ordinal kappa_t.
For ii, <# starts with a copy of (1/2,1], using omega steps, and then
proceeds as in case i above starting with 0 and proceeding
transfinitely. Then argue the same way using the strong
indiscernibles.
For iii, use previous theorem. QED
Proof of MEE/5: In WKL_0 + Con(SRP). By Lemmas 3.3.17-3.3.19. QED
TO BE CONTINUED. We will next look at very special cases of piecewise
translations f::Q[0,1] into Q[0,1].
************************************************************************
My website is at https://u.osu.edu/friedman.8/ and my youtube site is at
https://www.youtube.com/channel/UCdRdeExwKiWndBl4YOxBTEQ
This is the 757th in a series of self contained numbered
postings to FOM covering a wide range of topics in f.o.m. The list of
previous numbered postings #1-699 can be found at
http://u.osu.edu/friedman.8/foundational-adventures/fom-email-list/
700: Large Cardinals and Continuations/14 8/1/16 11:01AM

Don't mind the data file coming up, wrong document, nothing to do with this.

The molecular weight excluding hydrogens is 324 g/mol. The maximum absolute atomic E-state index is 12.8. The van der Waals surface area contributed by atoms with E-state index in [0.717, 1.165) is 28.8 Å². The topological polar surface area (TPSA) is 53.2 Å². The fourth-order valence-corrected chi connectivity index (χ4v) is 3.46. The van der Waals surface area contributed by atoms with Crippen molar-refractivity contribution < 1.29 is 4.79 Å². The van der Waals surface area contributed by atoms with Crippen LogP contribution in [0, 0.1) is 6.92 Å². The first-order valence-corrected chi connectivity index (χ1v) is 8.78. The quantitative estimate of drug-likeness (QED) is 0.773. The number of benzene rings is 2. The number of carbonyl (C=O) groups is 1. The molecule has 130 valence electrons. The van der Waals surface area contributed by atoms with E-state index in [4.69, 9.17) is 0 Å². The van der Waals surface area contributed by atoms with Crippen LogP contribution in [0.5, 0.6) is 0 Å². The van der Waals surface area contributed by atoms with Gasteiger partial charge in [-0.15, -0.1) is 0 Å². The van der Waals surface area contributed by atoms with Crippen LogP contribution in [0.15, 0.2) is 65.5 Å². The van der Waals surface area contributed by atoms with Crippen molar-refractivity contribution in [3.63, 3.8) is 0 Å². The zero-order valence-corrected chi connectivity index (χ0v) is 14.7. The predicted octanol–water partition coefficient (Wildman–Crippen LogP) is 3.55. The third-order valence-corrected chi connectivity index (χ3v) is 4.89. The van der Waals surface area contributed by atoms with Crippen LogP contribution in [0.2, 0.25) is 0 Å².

701: Extending Functions/1 8/10/16 10:02AM
702: Large Cardinals and Continuations/15 8/22/16 9:22PM
703: Large Cardinals and Continuations/16 8/26/16 12:03AM
704: Large Cardinals and Continuations/17 8/31/16 12:55AM
705: Large Cardinals and Continuations/18 8/31/16 11:47PM
706: Second Incompleteness/1 7/5/16 2:03AM
707: Second Incompleteness/2 9/8/16 3:37PM
708: Second Incompleteness/3 9/11/16 10:33PM
709: Large Cardinals and Continuations/19 9/13/16 4:17AM
710: Large Cardinals and Continuations/20 9/14/16 1:27AM
700: Large Cardinals and Continuations/14 8/1/16 11:01AM
701: Extending Functions/1 8/10/16 10:02AM
702: Large Cardinals and Continuations/15 8/22/16 9:22PM
703: Large Cardinals and Continuations/16 8/26/16 12:03AM
704: Large Cardinals and Continuations/17 8/31/16 12:55AM
705: Large Cardinals and Continuations/18 8/31/16 11:47PM
706: Second Incompleteness/1 7/5/16 2:03AM
707: Second Incompleteness/2 9/8/16 3:37PM
708: Second Incompleteness/3 9/11/16 10:33PM
709: Large Cardinals and Continuations/19 9/13/16 4:17AM
710: Large Cardinals and Continuations/20 9/14/16 1:27AM
711: Large Cardinals and Continuations/21 9/18/16 10:42AM
712: PA Incompleteness/1 9/23/16 1:20AM
713: Foundations of Geometry/1 9/24/16 2:09PM
714: Foundations of Geometry/2 9/25/16 10:26PM